I admit it, I love spicy food. But I’ve grown bored with pico de gallo. Last year I added a smoker to my outdoor kitchen and so I’ve started making smoked salsa. Since my main dish rarely fills the smoker, I started filling the racks with different vegetables just to see how they would turn out. Smoked jalapeños were an immediate hit. They add a superb flavor to so many dishes, but take it a step further and go for smoked salsa. If you don’t have a smoker you can probably accomplish the same thing on a grill. Just keep the temperature low and use whatever method your grill manufacturer suggests for smoking.

Smoked Salsa
15-20 tomatoes, halved
10-15 jalapeños, sit cut in the end but stem left intact
1 large onion, thickly sliced
1 bunch cilantro
2-4 Tbs jalapeño vinegar
3-4 garlic cloves minced
black pepper, freshly ground

Line your smoker racks with foil. Place the halved tomatoes cut side up on the racks and hit each one with some freshly ground black pepper. Put a slit in each jalapeño without disturbing the stem. Place them on a rack with the thickly sliced onion.

Smoke them over mesquite or hickory chips, or a combination of the two, until the vegetables are soft. It took just over an hour for mine to get perfectly done, but it can vary. Removem the from the smoker and let them cool. Once everything is cool enough to handle you’ll have to decide between chopping by hand or a food processor. I used the food processor for this batch. First I pulsed the tomatoes until I had a chunky consistency. I poured the chopped tomatoes into a bowl. Then I added the remaining ingredients to the food processor and again, pulsed until I liked the consistency. Then I added the jalapeño mixture to the bowl and stirred.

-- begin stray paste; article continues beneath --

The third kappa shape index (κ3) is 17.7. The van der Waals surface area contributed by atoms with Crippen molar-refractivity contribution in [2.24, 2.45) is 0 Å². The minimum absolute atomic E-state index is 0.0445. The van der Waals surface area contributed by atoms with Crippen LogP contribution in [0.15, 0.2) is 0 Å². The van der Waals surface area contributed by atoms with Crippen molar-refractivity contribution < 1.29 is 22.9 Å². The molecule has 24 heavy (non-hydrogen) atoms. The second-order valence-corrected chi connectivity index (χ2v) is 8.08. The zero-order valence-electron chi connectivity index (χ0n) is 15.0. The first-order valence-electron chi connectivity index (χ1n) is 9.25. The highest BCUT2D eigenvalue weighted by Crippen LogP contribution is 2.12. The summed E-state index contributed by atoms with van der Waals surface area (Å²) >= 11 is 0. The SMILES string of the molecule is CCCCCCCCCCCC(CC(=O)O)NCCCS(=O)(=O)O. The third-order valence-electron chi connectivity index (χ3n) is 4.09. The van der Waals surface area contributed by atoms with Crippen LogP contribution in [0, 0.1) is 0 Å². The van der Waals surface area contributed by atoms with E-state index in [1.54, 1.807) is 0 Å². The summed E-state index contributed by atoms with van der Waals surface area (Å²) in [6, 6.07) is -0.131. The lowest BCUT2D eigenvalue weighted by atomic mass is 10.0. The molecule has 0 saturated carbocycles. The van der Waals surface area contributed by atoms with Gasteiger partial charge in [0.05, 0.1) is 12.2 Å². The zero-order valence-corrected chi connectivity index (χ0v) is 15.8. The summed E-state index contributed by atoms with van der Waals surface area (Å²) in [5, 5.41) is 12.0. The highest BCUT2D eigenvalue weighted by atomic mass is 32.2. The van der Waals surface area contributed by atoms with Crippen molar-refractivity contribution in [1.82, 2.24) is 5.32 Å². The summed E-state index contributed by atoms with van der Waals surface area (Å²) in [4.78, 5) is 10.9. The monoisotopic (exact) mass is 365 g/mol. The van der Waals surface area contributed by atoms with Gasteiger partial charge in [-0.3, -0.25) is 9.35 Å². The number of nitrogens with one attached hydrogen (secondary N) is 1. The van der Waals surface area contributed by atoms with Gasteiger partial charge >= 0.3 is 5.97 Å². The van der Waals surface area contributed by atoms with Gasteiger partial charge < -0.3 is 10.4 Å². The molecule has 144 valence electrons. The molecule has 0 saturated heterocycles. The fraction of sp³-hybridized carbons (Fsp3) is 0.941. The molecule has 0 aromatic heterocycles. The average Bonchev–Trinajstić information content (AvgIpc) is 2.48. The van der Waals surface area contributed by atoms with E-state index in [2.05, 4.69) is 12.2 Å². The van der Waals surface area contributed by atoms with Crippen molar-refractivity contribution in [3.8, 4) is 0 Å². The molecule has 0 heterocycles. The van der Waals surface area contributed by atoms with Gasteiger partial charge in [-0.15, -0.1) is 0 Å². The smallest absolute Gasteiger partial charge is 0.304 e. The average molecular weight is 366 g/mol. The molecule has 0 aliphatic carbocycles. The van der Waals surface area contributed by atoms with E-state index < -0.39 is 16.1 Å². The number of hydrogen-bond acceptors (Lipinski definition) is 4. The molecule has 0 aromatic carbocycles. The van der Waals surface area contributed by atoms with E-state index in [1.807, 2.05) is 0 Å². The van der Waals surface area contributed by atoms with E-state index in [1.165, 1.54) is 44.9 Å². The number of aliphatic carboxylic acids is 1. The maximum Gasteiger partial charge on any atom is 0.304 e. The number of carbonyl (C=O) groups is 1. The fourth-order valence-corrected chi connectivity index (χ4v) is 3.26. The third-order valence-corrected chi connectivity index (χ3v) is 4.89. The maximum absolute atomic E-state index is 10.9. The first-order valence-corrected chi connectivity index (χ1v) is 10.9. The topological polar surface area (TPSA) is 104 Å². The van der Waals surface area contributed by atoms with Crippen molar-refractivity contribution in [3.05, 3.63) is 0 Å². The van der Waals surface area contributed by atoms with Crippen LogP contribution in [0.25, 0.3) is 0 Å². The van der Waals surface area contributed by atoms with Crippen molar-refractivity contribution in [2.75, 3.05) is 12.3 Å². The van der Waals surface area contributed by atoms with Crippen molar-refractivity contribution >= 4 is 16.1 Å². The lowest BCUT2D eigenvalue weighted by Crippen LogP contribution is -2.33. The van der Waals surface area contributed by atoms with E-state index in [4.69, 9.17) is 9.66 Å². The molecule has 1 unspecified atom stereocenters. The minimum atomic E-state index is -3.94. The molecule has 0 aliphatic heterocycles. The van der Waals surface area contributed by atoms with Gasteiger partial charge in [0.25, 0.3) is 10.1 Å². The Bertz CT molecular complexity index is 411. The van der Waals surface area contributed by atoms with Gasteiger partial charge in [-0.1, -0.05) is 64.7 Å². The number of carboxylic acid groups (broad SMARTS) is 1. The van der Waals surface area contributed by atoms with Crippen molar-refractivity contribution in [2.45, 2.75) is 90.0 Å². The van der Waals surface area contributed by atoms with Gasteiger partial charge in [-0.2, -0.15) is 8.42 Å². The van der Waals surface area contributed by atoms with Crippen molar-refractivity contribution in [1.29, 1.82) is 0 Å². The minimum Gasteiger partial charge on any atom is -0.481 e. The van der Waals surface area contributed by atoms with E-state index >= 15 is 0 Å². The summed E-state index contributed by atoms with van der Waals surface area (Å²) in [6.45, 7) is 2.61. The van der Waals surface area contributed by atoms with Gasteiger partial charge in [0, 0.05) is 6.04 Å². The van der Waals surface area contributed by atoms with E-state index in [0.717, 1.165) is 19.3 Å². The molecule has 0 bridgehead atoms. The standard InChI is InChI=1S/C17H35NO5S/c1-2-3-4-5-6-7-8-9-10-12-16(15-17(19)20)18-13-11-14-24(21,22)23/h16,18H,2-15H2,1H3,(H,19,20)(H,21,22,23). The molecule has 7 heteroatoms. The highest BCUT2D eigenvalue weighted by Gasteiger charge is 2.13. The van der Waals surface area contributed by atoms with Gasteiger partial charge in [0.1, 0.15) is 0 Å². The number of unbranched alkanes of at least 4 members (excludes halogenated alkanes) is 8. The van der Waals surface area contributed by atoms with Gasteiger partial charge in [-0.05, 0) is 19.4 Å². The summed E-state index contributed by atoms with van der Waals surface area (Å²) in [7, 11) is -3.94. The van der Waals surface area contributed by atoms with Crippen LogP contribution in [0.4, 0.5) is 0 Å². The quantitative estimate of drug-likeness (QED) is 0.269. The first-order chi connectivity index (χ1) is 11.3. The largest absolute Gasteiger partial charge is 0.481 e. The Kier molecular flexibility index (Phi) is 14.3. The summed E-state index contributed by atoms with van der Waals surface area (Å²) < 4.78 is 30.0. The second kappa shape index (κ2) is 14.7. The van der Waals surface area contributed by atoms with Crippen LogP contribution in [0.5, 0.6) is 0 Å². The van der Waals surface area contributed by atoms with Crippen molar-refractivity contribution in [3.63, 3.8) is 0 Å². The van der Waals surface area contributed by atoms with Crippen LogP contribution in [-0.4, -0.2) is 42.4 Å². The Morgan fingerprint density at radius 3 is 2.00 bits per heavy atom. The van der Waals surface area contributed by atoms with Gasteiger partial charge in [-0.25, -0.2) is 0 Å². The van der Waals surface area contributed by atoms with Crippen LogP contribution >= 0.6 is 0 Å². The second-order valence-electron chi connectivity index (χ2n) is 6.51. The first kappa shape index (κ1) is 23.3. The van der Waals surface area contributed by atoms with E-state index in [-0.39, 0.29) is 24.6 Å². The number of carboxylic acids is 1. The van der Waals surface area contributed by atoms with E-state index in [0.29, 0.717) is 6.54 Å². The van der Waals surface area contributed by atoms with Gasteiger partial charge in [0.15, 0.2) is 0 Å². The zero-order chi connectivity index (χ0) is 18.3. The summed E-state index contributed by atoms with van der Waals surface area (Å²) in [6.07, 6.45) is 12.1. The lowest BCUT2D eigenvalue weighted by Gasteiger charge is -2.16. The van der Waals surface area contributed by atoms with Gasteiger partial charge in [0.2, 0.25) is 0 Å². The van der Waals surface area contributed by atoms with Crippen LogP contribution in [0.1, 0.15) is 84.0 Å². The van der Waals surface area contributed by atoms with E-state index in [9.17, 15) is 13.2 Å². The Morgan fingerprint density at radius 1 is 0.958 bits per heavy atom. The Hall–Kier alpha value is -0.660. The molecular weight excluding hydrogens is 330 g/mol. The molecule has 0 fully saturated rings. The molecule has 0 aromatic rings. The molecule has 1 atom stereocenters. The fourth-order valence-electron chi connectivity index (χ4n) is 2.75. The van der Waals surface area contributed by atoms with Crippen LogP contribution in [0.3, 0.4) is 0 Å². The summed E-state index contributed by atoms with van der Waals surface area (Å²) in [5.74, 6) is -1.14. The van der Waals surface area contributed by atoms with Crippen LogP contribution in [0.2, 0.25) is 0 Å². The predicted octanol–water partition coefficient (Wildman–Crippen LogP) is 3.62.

Salsa does not have to be an exact science. In other words, adjust the recipe to fit your taste, if you don’t like cilantro cut back or omit it. Oh, you probably noticed my recipe doesn’t call for salt. I rarely use salt when I cook. If you do, add some to the tomatoes when you process or chop them. If you’re not confident heading into the this then hold back some of each ingredient. That way if your salsa turns out too hot to enjoy you’ll have a few tomatoes left to tone it down a bit. If it turns out too mild, you’ll have more jalapeños to add.